Imam W. D. Mohammed Builds Partnership with Nation of Islam Leader

February 16, 2002

Source: Los Angeles Times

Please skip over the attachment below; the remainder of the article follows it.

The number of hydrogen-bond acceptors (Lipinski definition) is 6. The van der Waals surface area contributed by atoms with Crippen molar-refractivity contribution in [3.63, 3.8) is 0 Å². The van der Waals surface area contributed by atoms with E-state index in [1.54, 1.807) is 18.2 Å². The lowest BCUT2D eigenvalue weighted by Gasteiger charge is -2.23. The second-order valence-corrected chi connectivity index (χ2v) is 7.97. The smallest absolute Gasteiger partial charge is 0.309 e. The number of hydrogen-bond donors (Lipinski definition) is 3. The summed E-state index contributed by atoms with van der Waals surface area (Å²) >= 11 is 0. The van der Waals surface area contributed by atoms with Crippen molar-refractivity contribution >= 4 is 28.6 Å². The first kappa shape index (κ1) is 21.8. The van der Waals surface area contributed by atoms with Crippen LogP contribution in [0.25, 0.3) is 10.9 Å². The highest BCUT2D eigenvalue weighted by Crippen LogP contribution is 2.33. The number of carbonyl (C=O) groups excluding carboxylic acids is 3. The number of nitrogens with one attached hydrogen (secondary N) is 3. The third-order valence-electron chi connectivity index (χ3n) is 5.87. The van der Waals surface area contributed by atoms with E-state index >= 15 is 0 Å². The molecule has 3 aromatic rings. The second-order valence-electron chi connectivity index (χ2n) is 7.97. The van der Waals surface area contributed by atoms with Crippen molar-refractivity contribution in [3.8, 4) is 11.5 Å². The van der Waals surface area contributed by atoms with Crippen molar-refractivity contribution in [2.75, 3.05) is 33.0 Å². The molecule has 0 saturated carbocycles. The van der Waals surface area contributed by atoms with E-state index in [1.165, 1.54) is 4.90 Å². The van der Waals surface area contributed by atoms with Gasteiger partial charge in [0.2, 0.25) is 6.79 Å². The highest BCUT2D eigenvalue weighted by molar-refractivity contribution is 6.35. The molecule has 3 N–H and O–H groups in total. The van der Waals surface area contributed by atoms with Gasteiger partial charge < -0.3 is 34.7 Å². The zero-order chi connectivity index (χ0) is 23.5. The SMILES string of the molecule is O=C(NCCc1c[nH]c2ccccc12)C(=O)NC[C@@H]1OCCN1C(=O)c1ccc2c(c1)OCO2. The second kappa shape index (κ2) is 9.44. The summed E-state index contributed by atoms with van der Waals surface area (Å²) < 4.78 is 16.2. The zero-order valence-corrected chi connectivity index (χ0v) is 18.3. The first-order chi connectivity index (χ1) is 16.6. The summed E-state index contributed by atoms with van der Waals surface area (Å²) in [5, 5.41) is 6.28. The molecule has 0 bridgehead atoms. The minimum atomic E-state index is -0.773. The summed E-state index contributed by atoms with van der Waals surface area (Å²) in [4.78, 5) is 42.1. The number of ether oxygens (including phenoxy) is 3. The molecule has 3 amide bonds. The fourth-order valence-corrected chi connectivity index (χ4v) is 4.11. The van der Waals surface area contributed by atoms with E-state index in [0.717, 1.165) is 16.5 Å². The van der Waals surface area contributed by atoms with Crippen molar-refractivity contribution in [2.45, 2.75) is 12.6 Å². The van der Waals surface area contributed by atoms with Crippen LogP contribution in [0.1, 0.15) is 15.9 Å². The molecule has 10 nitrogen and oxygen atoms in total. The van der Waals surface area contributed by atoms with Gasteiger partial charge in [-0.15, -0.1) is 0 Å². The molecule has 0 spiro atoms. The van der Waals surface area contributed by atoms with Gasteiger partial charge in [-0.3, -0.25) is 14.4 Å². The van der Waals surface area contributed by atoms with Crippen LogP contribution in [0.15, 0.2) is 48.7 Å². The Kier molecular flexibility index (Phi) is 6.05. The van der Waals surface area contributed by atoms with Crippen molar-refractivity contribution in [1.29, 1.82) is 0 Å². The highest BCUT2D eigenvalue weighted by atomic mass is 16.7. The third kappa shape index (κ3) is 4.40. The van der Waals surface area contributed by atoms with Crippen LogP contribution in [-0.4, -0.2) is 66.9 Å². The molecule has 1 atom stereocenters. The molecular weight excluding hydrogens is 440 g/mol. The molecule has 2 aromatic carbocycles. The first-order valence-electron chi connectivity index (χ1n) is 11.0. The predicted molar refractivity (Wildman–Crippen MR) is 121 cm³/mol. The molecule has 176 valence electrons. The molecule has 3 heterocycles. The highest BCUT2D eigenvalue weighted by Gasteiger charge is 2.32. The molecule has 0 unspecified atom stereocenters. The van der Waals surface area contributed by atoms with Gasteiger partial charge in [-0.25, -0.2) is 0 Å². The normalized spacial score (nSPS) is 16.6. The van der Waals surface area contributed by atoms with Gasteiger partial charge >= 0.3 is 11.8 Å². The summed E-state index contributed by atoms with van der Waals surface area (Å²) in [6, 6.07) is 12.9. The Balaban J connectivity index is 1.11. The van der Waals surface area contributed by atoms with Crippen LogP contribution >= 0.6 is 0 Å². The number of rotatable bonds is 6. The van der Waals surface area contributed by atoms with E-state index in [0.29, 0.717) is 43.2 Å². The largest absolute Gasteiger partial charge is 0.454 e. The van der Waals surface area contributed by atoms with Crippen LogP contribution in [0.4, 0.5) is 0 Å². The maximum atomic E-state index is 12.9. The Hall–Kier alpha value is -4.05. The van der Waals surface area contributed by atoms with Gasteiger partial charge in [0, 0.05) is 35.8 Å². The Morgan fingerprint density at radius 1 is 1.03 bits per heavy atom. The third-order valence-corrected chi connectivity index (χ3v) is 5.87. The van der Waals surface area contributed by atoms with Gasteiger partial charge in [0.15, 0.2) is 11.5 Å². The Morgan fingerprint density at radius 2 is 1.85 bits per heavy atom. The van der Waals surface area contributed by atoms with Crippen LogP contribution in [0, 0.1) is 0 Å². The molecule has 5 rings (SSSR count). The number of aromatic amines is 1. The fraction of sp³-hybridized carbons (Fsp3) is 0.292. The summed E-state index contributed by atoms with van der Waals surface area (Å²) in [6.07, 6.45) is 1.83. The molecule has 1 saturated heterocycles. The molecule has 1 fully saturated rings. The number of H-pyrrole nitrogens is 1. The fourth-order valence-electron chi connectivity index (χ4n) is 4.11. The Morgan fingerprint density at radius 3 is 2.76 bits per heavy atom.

On February 16, 2002, the Los Angeles Times reported that "Islam's two preeminent African American leaders... Nation of Islam leader Louis Farrakhan and W.D. Muhammad of the Muslim American Society [who were] separated by two decades of rivalry before reconciling two years ago, reaffirmed unity Friday in their first joint appearance in Los Angeles... Once united under Nation of Islam founder Elijah Muhammad, they split 25 years ago over doctrine, with W.D. Muhammad rejecting his father's blend of Islam and black nationalism and moving into orthodox Sunni Islam... The two men, who together command the nation's single largest group of Muslims--African Americans--vowed Friday to join forces to build up the black community. Creating an Islamic movement in pluralistic America could be a global model, they said as they kicked off the Nation of Islam's Saviour's Day convention... The convention offered several workshops pegged to the theme of healing and reconciliation--such as one on religion that featured panelists of Jewish, Christian, Sikh and both Sunni and Shia Islamic backgrounds... Some critics are skeptical that a man long regarded as a race-baiter and Jew-hater is sincere in his reconciliation efforts... Farrakhan himself told reporters this week that the Nation of Islam was evolving, just as a thorn-scarred rose grows into 'a beautiful flower.' He said all major religious movements have started out narrowly and broadened their reach into a universal message, and that the Nation of Islam was doing the same... Indeed, in recent months Farrakhan has begun moving into the universal message of orthodox Islam. He has been aided by Muhammad, whose followers have helped train Nation of Islam forces in orthodox practices... But major theological differences remain: orthodox Muslims reject the Nation's core beliefs that Elijah Muhammad was a divine messenger and that his teacher, W. Fard Muhammad, was God incarnate. Orthodox Muslims reject the idea of human divinity and believe the prophet Muhammad was God's final messenger."